Summary: The story of Mary Magdalene at the tomb of Jesus teaches us many things about when and how Jesus reveals himself to us.
John 20:1-2, 11-18 “Seeing Jesus”
For several Sundays, we have been walking with Jesus as he has sent his face toward Jerusalem traveled toward the cross. Our time with Jesus has been a time of learning. While Jesus has not instructed us in things that our society considers important: How to win friends and influence people, Time management, Successful parenting, or How to think and grow rich, we have learned important lessons. We have caught a glimpse and began to understand what the ministry of Jesus Christ is, and what it means to be a disciple of Jesus Christ.
Today we pause for a moment from our travels with Jesus in order to focus on the story of Mary Magdalene at the tomb of Jesus. Throughout its existence, the church has used the lives dynamic Christians—saints—as teaching examples. They too have much to teach us about the Christian life and what it means to be a disciple of Jesus Christ.
This particular story of Mary Magdalene at the tomb of Jesus has much to tell us about how Jesus reveals himself to us. If someone came up to you and asked, “Where do you see Jesus in your life?” what would you say? Mary Magdalene, when asked this question, would probably share the story of the first Easter morning.
EARLY IN THE MORNING
The story of the empty tomb is recorded in all four gospels. In each of the gospels Mary Magdalene is listed as one of the women who walked to the tomb early on Sunday morning. Only in John, however, is Mary identified as the only woman who went to the tomb.
Mary rose up early in the morning to walk to the tomb. She needed to make this trip as an expression of her grief, and in order to complete the burial preparations of the body. I think Mary also simply wanted to spend time with the person she loved. Early in the morning, with the person she loved, she saw Jesus.
Mary went to the tomb early in the morning because of love. Her presence wasn’t dictated by religious necessity or ritual. Jesus had cast out seven demons from Mary. He had transformed her life. Jesus had loved her when she was thought to be unlovable. Mary responded to Jesus’ love and saving activity in her life with love. Love motivated her early morning discipline and opened her up to the possibility of seeing Jesus.
Following Mary’s example, people schedule specific times in their lives to be with Jesus. These times may be early in the morning, late at night, or in the middle of the day. Whenever they occur, these are times of prayer, devotional reading and meditation—times to be with Jesus. All too often Christians fall into the trap of believing that they must discipline themselves because that is what good Christians do. Soon they find themselves working hard to be good and to do the right things.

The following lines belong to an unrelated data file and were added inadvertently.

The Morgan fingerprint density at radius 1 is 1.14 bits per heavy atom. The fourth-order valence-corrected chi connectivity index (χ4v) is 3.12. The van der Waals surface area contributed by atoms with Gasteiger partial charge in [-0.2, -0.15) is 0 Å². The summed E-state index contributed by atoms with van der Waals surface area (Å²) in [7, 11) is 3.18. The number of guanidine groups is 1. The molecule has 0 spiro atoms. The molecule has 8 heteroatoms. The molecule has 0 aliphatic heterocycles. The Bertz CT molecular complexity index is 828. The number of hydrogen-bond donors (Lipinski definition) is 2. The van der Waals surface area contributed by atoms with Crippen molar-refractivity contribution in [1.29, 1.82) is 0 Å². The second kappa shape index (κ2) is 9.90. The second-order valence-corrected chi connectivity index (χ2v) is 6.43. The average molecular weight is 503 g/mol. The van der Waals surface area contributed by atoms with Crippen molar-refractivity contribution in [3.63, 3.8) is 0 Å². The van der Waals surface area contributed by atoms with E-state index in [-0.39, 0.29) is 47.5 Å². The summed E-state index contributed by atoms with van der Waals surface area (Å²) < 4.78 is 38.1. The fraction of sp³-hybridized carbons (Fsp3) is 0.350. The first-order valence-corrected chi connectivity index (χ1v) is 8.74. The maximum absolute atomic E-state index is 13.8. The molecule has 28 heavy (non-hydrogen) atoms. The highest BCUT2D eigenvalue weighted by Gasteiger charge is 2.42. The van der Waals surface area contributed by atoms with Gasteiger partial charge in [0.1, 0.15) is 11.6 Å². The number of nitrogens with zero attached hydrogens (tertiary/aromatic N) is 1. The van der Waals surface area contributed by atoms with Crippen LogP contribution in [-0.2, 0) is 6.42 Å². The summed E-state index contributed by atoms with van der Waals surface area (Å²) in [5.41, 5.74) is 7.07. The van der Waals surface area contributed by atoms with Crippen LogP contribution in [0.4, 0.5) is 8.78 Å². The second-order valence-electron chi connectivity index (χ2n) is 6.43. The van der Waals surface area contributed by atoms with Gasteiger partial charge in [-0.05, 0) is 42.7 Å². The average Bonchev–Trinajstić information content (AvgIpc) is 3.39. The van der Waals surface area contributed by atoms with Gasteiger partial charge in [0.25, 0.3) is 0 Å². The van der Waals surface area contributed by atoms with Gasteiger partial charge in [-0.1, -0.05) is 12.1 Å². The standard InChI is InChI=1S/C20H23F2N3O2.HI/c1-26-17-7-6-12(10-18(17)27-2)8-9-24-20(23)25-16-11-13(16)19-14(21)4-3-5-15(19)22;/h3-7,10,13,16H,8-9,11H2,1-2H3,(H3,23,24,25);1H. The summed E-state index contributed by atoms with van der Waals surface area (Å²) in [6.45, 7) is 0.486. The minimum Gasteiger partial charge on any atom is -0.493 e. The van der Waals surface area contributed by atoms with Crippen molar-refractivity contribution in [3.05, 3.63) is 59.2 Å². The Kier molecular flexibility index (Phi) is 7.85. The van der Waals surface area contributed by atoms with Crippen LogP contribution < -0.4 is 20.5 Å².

Mary reminds us that such devotion is truly motivated by love. God loves us with an overwhelming and steadfast love. Jesus died for us, even when we were rebelling against God’s Lordship in our lives, in order to forgive our sins and provide us with a new life and a new relationship with God. God invites us to respond to God’s grace with faith and love. Spending time in God’s presence, because we love God, opens us up to seeing Jesus in our world and in our lives.
When Mary arrives at the tomb, she discovers the tomb empty. She immediately assumes the worst, like many of us would do, that someone has stolen the body of Jesus. Mary rushes off to tell the disciples. Peter and the beloved disciple return to the tomb with Mary. They confirm that indeed the tomb is empty, but they cannot off any explanation except the cryptic comment that the beloved disciple looked inside the tomb, saw and believed.
Mary’s grief is multiplied. She not only grieves Jesus’ death, but also that someone has desecrated his body. She is confused and overwhelmed by the events of the morning. Even when two angels appear to her and she sees a man in the garden near the tomb, she does not hear hope or see Jesus.
We understand Mary’s predicament. We’ve been there and done that. Overwhelmed by the trials and struggles of life, and blinded by our tears we have been unable to experience hope or see Jesus. But Jesus does come to us. In the midst of our tears we see Jesus.
Martin Luther made a distinction between what he called the “Theology of Glory,” and “The Theology of the Cross.” Mary’s story is an illustration of the “Theology of the Cross.”—we experience God’s presence in our lives and see Jesus in our suffering. We do not need to strive for the mountaintops of life in order to see Jesus—the Theology of Glory. The good news of the gospel of Jesus Christ is that God is that Jesus meets us where we are at. Jesus reveals himself to us in the “stuff” of life. We do not need to seek struggles and bad situations. They will happen without our efforts. When they do, though, Jesus will be there with us and we will sense God’s presence and love.